You are a very busy man these days as I well appreciate from the details in your letter, and I have perhaps bored you with these explanations about myself… Nevertheless, as I’ve said before, I couldn’t see any other way than to frankly tell you about myself and my interests so as not to leave any accidental afterthoughts in your mind that I had any ‘personal’ reasons for not working for the Crane Company. And in closing I would like to just ask you to think sometime,—try to imagine working for the pure love of simply making something beautiful,—something that maybe can’t be sold or used to help sell anything else, but that is simply a communication between man and man, a bond of understanding and human enlight[en]ment—which is what a real work of art is. If you do that, maybe you will see why I am not so foolish after all to have followed what seems sometimes only a faint star. I only ask to leave behind me something that the future may find valuable, and it takes a bit of sacrifice sometimes in order to give the thing that you know is in yourself and worth giving. I shall make every sacrifice toward that end.

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7 replies »

  1. Wish i had the guts writers like Crane had, to just give as much of myself as possible to it. A man like that must have confidence their works will outlive them. i suppose technology forbids it in some sense, because our blogs will outlive us, yet that doesn’t carry the same currency as our books & letters.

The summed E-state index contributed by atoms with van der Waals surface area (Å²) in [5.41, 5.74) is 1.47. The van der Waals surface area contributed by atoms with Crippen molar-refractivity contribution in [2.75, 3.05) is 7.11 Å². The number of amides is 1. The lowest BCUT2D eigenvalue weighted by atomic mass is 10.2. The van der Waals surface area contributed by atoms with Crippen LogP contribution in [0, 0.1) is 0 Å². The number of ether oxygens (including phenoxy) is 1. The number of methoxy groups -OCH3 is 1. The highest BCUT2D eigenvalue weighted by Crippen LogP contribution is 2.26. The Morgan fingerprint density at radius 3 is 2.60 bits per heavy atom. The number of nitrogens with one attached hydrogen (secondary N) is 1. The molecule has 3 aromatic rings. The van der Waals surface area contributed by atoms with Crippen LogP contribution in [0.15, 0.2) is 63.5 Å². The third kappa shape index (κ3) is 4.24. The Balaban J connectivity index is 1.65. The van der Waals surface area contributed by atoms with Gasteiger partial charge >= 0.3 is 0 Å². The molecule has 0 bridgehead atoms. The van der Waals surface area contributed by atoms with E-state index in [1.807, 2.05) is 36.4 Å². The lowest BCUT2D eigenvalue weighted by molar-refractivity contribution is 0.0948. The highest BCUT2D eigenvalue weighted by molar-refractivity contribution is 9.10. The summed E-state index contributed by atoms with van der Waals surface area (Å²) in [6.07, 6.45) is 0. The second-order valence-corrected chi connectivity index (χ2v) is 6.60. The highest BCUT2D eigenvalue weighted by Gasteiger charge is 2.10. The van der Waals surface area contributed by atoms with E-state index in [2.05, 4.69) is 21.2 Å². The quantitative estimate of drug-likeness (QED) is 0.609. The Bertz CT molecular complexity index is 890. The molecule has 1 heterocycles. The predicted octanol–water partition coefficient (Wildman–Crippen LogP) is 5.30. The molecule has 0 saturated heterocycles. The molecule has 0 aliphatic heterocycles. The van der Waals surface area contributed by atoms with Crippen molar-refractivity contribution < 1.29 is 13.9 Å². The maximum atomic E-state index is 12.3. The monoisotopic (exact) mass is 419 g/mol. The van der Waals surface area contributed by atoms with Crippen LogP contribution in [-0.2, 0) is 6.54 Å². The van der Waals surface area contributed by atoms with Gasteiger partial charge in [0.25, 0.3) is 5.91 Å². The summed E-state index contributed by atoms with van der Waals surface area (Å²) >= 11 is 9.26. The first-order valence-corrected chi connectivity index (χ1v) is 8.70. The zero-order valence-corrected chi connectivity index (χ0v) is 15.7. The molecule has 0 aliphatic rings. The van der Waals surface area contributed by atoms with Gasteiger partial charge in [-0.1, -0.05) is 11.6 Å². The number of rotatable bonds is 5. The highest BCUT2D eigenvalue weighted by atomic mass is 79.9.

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  2. As someone who has not made a career out of writing (due mostly, I suppose to the poor decisions of a younger man) but who has had to find the time for it after and between so-called real jobs, I find those words from Crane heartening. Even if nothing more than blog posts ever comes of it, if there is ever that connection perhaps that is all that is needed for the pursuit to be worthwhile.
    Thanks for sharing this.

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  3. I hope it’s more than our blogs that last, it seems those will be like Geocities pages seem to us now. …& sequestering yrself in Jeju as you have, strikes me as something crane might do for his poetry, even if yr there not just for that.

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  4. Me too. But if not, i hope some curious student doing a PhD of the future, decides to do one in poetry of the 2010s & sifts through WordPress blogs for dead poets who left their silicon mark on the coded highways & byways & gives us a new breath of life. & maybe they’ll be sat talking with friends about our comments, about how aware we really tried to be, how hard we tried to give poetry & literature meaning, while most of the world kept on ignoring us. Our work will be like the marginalia found in old dusty, handwritten texts of the dark ages. Except full of something useful.